It’s official! Vancouver has joined the ranks of such municipalities as Seattle and Victoria and has voted to allow the keeping of backyard hens.
Now, you may think that I am just jumping on the hot new trend of urban chicken keeping, but I assure you my interest is genuine. Ever since Almost Mrs. Average at the Rubbish Diet bought her Eglu I’ve been pondering a life of fresh, waste-free eggs.
Of course there are the usual animals rights arguments against it (ie people will take even worse care of chickens than they do of their dogs), not to mention the potential for raccoon and coyote backyard bonanzas and worries about noisy clucking.
But I think it’s important to note that just because it’s legal doesn’t mean every latte-sipping trendster is going to hop on board.
For one thing, chickens smell. Don’t tell me they don’t; all animals smell. And something tells me that the average person just might not want to be mucking about with chicken poo in their spare time whilst saving a few cents per egg.
What it really means is that those few underground hen keepers can now proudly show their flock (of up to 3) without being slapped with a $2000 fine. That’s right, drive erratically or vandalize all you want; nothing compares to the stiff penalty for raising fresh, wholesome eggs in your own backyard.
Grant, of course, is quite keen on the fresh eggs thing, but I’m not sure if I’m ready for the daily commitment. I mean, what do you do when it’s -20 below? I think I’ll have to do some research.
And what do you do with them after they stop laying? You can’t simply slaughter chickens out there beside the veggie patch (I can see the food-safe people starting to hyperventilate right now). Anyway, the by-law is not about chickens for food, it’s about hens for eggs.
On the other hand, you also don’t want to have infertile birds, past their prime, roaming around, eating food and giving nothing in return (I mean, isn’t that the cat’s job? Just kidding, Gato: love and affection is all we require in return for that high end beef-in-gravy dinner).
So, in summary, I guess I’m one of those cheering “YAY, we’re allowed chickens” while sitting firmly on the fence as to whether I’d actually want to be a small scale hen keeper myself.
In theory it sounds wonderful and easy and makes me want to get a goat or two for good measure. In reality, we have unpredictable schedules, go away a lot on the weekends, and live in a rental house. And I haven’t yet asked the landlord . . . . or the cat.
8 responses to “Day 262: Cluck Cluck Cluck”
yesssss this is so exciting!
I see your reservations, though I don’t think going away for a couple days is bad for chickens, and it is never -20 in vancouver! I would mostly be worried about mice and raccoons getting in. plus, they need some space to run around outside too. we should convince mom and dad to get some.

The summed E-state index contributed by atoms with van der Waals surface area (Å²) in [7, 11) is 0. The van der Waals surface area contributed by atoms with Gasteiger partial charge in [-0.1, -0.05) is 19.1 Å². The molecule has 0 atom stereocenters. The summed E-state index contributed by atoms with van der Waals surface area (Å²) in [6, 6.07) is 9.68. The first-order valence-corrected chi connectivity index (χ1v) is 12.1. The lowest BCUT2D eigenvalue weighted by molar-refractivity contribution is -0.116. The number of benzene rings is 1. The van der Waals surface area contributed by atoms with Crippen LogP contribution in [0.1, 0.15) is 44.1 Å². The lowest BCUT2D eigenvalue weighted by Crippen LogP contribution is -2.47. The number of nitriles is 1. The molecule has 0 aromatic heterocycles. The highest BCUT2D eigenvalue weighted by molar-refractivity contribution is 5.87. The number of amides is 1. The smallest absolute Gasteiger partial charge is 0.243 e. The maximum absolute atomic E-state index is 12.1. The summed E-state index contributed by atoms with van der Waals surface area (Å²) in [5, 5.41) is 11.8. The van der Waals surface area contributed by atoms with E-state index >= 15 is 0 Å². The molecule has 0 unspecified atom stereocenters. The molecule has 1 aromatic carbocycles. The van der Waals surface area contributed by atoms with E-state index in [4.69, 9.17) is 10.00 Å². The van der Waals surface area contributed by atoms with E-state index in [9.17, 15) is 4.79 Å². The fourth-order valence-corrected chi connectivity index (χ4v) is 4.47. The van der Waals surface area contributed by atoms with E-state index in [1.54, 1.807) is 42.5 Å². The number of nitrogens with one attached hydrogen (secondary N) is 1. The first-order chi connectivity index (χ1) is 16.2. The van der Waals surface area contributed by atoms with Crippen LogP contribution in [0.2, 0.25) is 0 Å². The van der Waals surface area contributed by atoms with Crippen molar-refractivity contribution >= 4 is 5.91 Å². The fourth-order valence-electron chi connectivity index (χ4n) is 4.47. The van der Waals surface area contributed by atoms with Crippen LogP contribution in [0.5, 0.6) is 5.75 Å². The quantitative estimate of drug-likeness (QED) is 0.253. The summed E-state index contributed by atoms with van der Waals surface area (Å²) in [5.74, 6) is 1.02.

don’t you also have to have a rooster around so they actually lay eggs?? i could be wrong, but if you’re worried about the noise factor, oy!
okay after a few minutes of research i see you don’t have to have a rooster!
We’ve had out chickens for 2 weeks and they’re doing brilliantly. I was worried about cleaning out their poo (memories of childhood), but we had a real top tip from another hen-keeper which was to add bokashi bran to their feed and sprinkle the bokashi bran into their poop tray, which sits under the roosting bars in the eglu. So that’s what we’ve done and it’s true, it doesn’t smell bad at all. I was amazed. Yay on relaxing the laws in Vancouver. Great news 😀 x
Kate- sadly, it isn’t a Metro Vancouver thing, it’s City of Vancouver thing, and since Mom and Dad aren’t within the City limits, don’t get your hopes up of chickens over there any time soon.
Claire-you’re correct, no rosters necessary, but I have been reading quite a bit about the smell.
Mrs AA- Thanks for the tip. If you have other animals, how does the work of caring for your chickens compare? When our ‘buy nothing’ rules end, I am all over getting a bokashi bin as well! Also, the Eglu looks really small. Do they really have enough space in there?
LOL – I find the chickens easier to care for than my cats 😀
On the eglu front, the unit is perfect if you are able to let the hens out into the garden for a big part of the day. If you can’t let them out, it could be deemed as being too small, unless you get another extension to the run.
But we let our hens out just before midday and they then spend all foraging in the garden until dusk when they automatically go off to bed back into the eglu. When they’re sleeping, the three of them all huddle together quite closely and only use up half of their roosting accomodation. So there is plenty of room in there for them to get by each other and lay eggs.
When you get a mo – do pop over and pick up an award at my Awards Ceremony which I held last night. You’ll find it in the healthy competition category. Please feel free to polish and share 😀 xx
Just remember the chickens at Hornby before you do anything rash.
Ted, you’re right. That is in the back of my mind, but I’m not planning on leaving fruits and veggies laying around the back yard. (we had neighbours at our family cabin who put their chick coop practically on the property line and fed their hens leftover veggies and food scraps. Let me tell you the combo of rotting food and chicken poo was pungent. Then someone’s dog snuck in and ate them.)